Timber Home Living Left Header Ad

How to Design the Ultimate Primary Bathroom

Five lessons to help you create the perfect primary bathroom for your timber home.

Written by Donna Peak


What was once the ultimate indulgence is now an expected design feature — homeowners want a spa-like experience in their primary bathrooms. So how do you create a main bath that will suit your needs and soothe your soul? Read on for five ways to create a relaxing retreat in this sweet spot of your primary suite.


1. Get in the Zone

Whirlpool soaking tubs, oversized showers with multiple heads and massaging jets, and his-and-her sinks are just a few of the design elements today’s primary bathrooms include, but fitting all these features in a bathroom is a bit of an art. Take a page from the latest trend in kitchen design and divvy up your main bath into zones. How? Create separation between the bathing areas and the sinks so you and your spouse won’t fight for space during your morning routine. (Straight-talk tip: Place sinks on opposite sides of the room to help preserve marital bliss.) If your sinks will share counter space, consider a built-in cabinet to separate the sides and keep toiletries contained. If square footage allows, the toilet deserves its own water closet, increasing privacy and allowing two people to occupy the room simultaneously without the restrictions of modesty.


2. Consider Design Challenges

The one thing that truly sets your home apart — the timber frame — can also present one of the biggest design challenges in a primary bath. Often, showers and tubs, which are the two largest fixtures in a bathroom, take up the most space. Designers like to tuck them in the corner, but in a timber home, a massive post may occupy that area. You’ll either have to work around it, or you’ll have to encase the post in a water-resistant backer and tile.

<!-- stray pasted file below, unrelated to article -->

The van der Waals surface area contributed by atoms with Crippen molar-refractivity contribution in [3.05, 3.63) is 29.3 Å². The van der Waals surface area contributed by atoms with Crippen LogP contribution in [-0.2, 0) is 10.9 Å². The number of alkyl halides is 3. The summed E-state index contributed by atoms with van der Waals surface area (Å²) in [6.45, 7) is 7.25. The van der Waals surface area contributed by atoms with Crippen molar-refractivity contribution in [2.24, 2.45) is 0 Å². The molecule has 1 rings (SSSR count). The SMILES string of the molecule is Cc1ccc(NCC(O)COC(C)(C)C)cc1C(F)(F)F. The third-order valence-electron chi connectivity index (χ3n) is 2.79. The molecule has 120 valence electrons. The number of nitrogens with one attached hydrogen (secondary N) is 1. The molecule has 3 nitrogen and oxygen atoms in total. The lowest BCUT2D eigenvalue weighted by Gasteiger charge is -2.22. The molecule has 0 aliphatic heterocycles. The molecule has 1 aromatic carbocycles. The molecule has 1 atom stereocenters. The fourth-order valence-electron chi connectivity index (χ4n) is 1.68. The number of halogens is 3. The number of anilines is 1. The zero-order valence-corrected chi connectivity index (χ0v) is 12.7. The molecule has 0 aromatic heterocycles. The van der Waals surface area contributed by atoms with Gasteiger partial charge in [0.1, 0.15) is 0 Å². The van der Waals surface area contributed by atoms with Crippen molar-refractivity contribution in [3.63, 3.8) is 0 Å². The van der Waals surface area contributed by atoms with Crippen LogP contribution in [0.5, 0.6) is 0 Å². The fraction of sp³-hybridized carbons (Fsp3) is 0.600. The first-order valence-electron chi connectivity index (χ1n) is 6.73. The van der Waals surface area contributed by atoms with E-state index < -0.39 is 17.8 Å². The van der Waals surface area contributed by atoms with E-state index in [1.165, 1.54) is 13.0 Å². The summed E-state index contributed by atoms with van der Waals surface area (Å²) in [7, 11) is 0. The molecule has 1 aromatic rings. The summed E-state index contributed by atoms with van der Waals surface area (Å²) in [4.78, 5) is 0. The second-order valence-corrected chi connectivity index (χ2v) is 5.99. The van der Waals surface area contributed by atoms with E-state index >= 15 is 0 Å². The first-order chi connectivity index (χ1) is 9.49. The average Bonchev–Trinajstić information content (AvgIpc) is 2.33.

Bathrooms are also the most humid rooms in a home, and when you have as much exposed wood as a timber home has, it’s essential to plan for that moisture. Timber framers suggest avoiding tongue-and-groove here, as it would contract and expand, causing potential damage. Installing a properly sized ventilation fan for your space — and actually using it when you shower — will relieve humidity and drastically reduce the likelihood of mold and mildew. 


See also: 10 Unique Rustic Bathrooms


3. Plan for Plumbing

Anytime you have a bathroom on a second story, figuring out the best approach for the plumbing can be tricky. One solution is to create a mechanical niche between the bathroom floor and the ceiling below, even if it means lowering the main-level ceiling a bit. With some 2-by-8-inch framing, you can gain extra depth to house the piping and waste lines, and it will create some freedom and flexibility in how the space is laid out.

In addition to basic plumbing needs, you may want to indulge in radiant in-floor heating to keep the room toasty in cold-weather months. Some systems are purely electric, but others circulate hot water through pipes to warm the floor. If this is a luxury you long for, make the call in the planning phase so you can properly plan your system. It will be easier and less expensive than retrofitting.


4. Layer Your Lighting

In any bathroom — but especially your primary bath — lighting is key to creating a successful space, and it all starts with natural light. If you can, place at least two windows on opposing sides of the room or perpendicular to each other to create more even light. Then, supplement with a mix of general overhead lighting (like can lights) and mirror lighting. A word of caution about positioning your mirror lights: don’t install fixtures above the mirror! This approach creates deep, unflattering shadows, which can be unsafe for shaving and misleading when applying makeup. Instead, place sconces to either side of the mirror close to eye-level, which will provide safer and more flattering illumination.

Finally, no luxurious main bath is complete without an elegant fixture or sparkly chandelier poised above the soaking tub. Dimmer switches on your fixtures will allow you to alter the light to suit your mood.


5. Go Timeless

The latest and greatest trends in home design are easier to take on in some rooms than in others. The primary bath is not one of the easy spaces. Materials like tile and countertops are labor intensive and costly to change. By choosing classics, like marble, granite and quartz in timeless colors, you can save yourself a lot of expense down the road. If you want to have a little fun in the bath, do it with faucets or lighting fixtures that are simple to swap as styles change.


See also: Creating a Budget-Friendly Bath in Your Timber Home 

Editor's Picks

All products featured are carefully reviewed and selected by our editors. As an Amazon Associate, we earn a commission from qualifying purchases.

Subscribe Now + Get 2 Free Gifts!